From 1953 to 1955, Kertész was chosen as Chief Conductor or the Philharmonic Orchestra at Győr, a post that he held for two years. During this period he had the opportunity to develop a broad symphonic repertoire, leading the Budapest Opera Orchestra from 1955 to 1957, and working as an Assistant Professor of Conducting at the Franz Liszt Academy of Music. After the upheaval of the Hungarian Revolution, and with a young family in tow, Kertész left Hungary. Offered a fellowship to the Accademia Nazionale di Santa Cecilia in Rome, Kertész studied with Fernando Previtali while his wife, Edith Kertész-Gabry sang at the Bremen Opera. Kertész graduated with distinction, and was given the highest award of the Accademia, the "Premio d'Atri." Moreover, Previtali chose Kertész for his "Corso di Perfezionamento" for two successive seasons, during which Kertész conducted the Santa Cecilia Orchestra forty times.

After completing his studies in Rome, Kertész was engaged as a guest conductor of the Hamburg Symphony Orchestra and the Hamburg State Opera. Guest conducting there, as well as in Wiesbaden and Hanover, he electrified German audiences with his masterful direction of Fidelio and La bohème.

Augsburg Opera[edit]

In March 1960, Kertész was invited to become General Music Director of the Augsburg Opera—a post especially created for him. There he conducted performances of Mozart's The Magic Flute, The Abduction from the Seraglio, Così fan tutte, and The Marriage of Figaro, earning himself a reputation as one of the finest interpreters of Mozart's work. With exhilarating performances of Verdi's Rigoletto, Don Carlos, Otello and Falstaff, and Richard Strauss's Salome, Arabella, and Der Rosenkavalier, Kertész also proved himself a master of the finest of Italian Romantic operas. Invited to the Salzburg Festival, he conducted The Abduction from the Seraglio in 1961, and The Magic Flute in 1963. During this time, Kertész also gave the first of many performances at the Deutsche Oper Berlin, with the Berlin Philharmonic, London Symphony Orchestra, Israel Philharmonic Orchestra, San Francisco Opera, North German Radio Symphony Orchestra, Hamburg Symphony, Munich Philharmonic, Bavarian Radio Symphony Orchestra, the Festival dei Due Mondi in Spoleto where he conducted Prokofiev's The Fiery Angel, and with Arthur Rubinstein in Paris.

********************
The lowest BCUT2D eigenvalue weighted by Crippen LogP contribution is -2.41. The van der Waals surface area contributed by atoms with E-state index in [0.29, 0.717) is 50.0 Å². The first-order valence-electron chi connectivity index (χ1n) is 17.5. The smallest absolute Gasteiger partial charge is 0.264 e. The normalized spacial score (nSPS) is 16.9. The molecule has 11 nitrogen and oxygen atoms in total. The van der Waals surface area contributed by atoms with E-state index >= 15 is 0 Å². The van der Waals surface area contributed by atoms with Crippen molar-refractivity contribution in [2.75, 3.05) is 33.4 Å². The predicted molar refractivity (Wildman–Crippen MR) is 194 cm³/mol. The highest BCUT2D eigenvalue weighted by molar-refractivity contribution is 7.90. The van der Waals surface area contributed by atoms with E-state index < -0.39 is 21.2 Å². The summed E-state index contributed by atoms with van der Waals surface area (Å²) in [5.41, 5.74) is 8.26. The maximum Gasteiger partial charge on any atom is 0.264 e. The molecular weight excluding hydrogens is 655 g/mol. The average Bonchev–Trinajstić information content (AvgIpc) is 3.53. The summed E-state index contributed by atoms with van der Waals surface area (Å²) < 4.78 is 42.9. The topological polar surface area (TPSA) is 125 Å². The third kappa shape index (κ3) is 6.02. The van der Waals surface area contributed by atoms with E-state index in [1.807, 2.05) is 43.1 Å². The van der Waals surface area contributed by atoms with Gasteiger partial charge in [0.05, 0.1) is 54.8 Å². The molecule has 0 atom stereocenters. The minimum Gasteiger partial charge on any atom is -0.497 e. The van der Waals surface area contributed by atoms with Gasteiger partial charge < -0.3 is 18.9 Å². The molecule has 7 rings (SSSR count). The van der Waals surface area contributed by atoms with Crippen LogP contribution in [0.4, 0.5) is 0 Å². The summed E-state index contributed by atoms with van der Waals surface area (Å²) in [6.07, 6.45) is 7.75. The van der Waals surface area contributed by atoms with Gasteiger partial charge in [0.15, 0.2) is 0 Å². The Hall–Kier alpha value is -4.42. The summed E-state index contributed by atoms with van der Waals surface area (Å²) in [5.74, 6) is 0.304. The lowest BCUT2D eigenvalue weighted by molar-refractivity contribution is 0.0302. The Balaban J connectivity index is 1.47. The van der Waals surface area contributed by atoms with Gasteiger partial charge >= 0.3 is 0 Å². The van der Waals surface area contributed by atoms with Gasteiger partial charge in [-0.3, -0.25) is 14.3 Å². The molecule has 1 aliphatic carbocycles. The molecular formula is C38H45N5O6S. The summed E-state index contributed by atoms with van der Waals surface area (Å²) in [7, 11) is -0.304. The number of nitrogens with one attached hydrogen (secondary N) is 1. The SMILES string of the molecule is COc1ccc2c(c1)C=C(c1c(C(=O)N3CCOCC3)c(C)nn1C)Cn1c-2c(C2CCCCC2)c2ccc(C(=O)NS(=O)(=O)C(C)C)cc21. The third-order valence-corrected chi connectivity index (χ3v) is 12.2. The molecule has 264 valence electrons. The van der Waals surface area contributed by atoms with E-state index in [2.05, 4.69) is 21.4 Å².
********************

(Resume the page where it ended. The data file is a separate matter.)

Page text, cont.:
Kertész also made his earliest recordings, including Beethoven's Symphony No. 2 and Symphony No. 4. Having already recorded for EMI/Columbia records, Kertész now signed an exclusive contract with Decca/London for whom he began to make dozens of prize-winning recordings. Already at this early stage in his career, Kertész's intrepetations of Brahms and Dvořák were highly regarded for their transparent textures and unmannered phrasing. In stark contrast to Herbert von Karajan and George Szell, Kertész's music making featured an unforced manner even when employing the fastest of tempi. Other elements that made a Kertész performance notable was the elasticity of tempi while adhering to the structural coherence of a given musical work. His British debut was with the Royal Liverpool Philharmonic Orchestra in 1960. Kertész made his U.S. debut during the 1961-62 season, also beginning an association with the Israel Philharmonic Orchestra with whom he guest conducted at Tel Aviv's Mann Auditorium in March 1962. Eventually, Kertész conducted over 378 compositions with the Israel Philharmonic over an eleven-year period.

Within just four years, István Kertész had established a lasting international reputation as a conductor.

Cologne Opera[edit]

In 1964, Kertész received an appointment as the General Music Director of the Cologne Opera where he conducted the first German performance of Benjamin Britten's Billy Budd and Verdi's Stiffelio, as well as the Mozart operas La clemenza di Tito, Don Giovanni, Così fan tutte and The Magic Flute.

While he established good rapport with the often critical Cologne audience, they were sometimes unhappy with his often fast tempi. His 1970 Aida, with Martina Arroyo in the title role, with one interval and some cuts, lasted under three hours.

London Symphony Orchestra[edit]

Retaining his previous position as Director of the Cologne Opera, he also became Principal Conductor of the London Symphony Orchestra from 1965 to 1968, and made guest appearances at the Royal Opera House, Covent Garden. During his three years as Principal Conductor of the LSO, Kertész gave superbly stylish, imaginative and deft performances. He was acclaimed for recordings with the ensemble of the nine Dvořák symphonies, which included the first complete recording of the Symphony No. 1.[2]